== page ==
Long before the fast-food chains brought us mass-produced breakfast flatbreads and biscuits filled with freeze-dried, processed, Bac-Os-like substances, Bridgeport’s Bruno’s Bakery was serving up Bacon Rolls. A soft dinner roll fresh-stuffed with generous portions of real bacon—fat, grease and all—they come roaring out of the hot oven every morning, and the day’s batch is usually gone by ten. It is the type of food that Jurgis Rudkus, the Lithuanian main character of Upton Sinclair’s “The Jungle” would have scarfed down in the pre-dawn hours on the way to his shift at The Stockyards. In fact, Bruno’s is located about four blocks away from Chicago’s last slaughterhouse, Chiappetti Lamb and Veal. In business for over fifty years, Bruno’s was around during the final days of Chicago’s “Killing Floor.” Located on an almost unknown street, Lituanica, (one block west of Halsted), Bruno’s is nestled into a building located in the middle of the block. Bruno’s is a reminder of the era when, from Little Italy on Taylor Street, to the Greek’s in Greektown, to the Jews along Devon, to the Swedes in Andersonville, to the Germans on North Lincoln Avenue, dawn in Chicago meant hot ovens and the wonderful smells of an ethnic neighborhood bakery on almost every block. Bruno’s old wooden shelves are stocked not only with bacon rolls, but their special recipe for Lithuanian sour rye bread. Thick, hearty and full of grains, it is darker, heavier and has much more flavor and texture than its anemic, albino cousin Polish Rye (also sold at Bruno’s), and it’s much more dense and unique than high-end bakery sourdoughs. With the 2009 closing of Healthy Foods, Bruno’s also represents the final vestiges of Lithuanian culture and heritage in Bridgeport.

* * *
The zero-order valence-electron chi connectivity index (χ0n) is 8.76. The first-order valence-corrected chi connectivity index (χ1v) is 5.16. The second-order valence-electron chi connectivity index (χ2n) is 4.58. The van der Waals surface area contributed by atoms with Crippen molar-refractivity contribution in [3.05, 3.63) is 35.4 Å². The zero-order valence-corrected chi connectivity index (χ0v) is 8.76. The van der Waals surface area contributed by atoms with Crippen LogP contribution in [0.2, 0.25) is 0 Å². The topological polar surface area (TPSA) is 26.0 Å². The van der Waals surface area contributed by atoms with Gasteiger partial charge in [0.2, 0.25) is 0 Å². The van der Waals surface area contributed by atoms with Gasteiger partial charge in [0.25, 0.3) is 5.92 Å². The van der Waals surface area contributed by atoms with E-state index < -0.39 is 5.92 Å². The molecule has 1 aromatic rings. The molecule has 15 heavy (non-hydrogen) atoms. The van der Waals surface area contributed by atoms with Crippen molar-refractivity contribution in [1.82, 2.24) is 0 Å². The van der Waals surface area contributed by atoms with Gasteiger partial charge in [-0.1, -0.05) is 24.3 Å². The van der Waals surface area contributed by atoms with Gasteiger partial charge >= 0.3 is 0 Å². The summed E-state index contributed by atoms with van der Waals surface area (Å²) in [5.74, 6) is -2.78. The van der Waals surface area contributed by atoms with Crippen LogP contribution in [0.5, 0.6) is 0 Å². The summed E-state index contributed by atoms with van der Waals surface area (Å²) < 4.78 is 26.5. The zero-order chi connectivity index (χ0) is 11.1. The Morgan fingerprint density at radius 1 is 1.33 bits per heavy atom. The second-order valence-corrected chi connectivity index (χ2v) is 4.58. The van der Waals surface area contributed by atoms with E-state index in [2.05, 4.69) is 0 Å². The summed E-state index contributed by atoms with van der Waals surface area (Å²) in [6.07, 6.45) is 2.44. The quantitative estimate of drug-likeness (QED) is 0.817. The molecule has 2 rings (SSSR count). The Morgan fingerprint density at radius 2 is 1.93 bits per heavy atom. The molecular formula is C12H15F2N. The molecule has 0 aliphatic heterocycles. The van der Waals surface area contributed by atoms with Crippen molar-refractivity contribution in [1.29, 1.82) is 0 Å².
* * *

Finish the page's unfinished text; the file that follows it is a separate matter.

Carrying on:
3341 South Lituanica
Best of Chicago 2011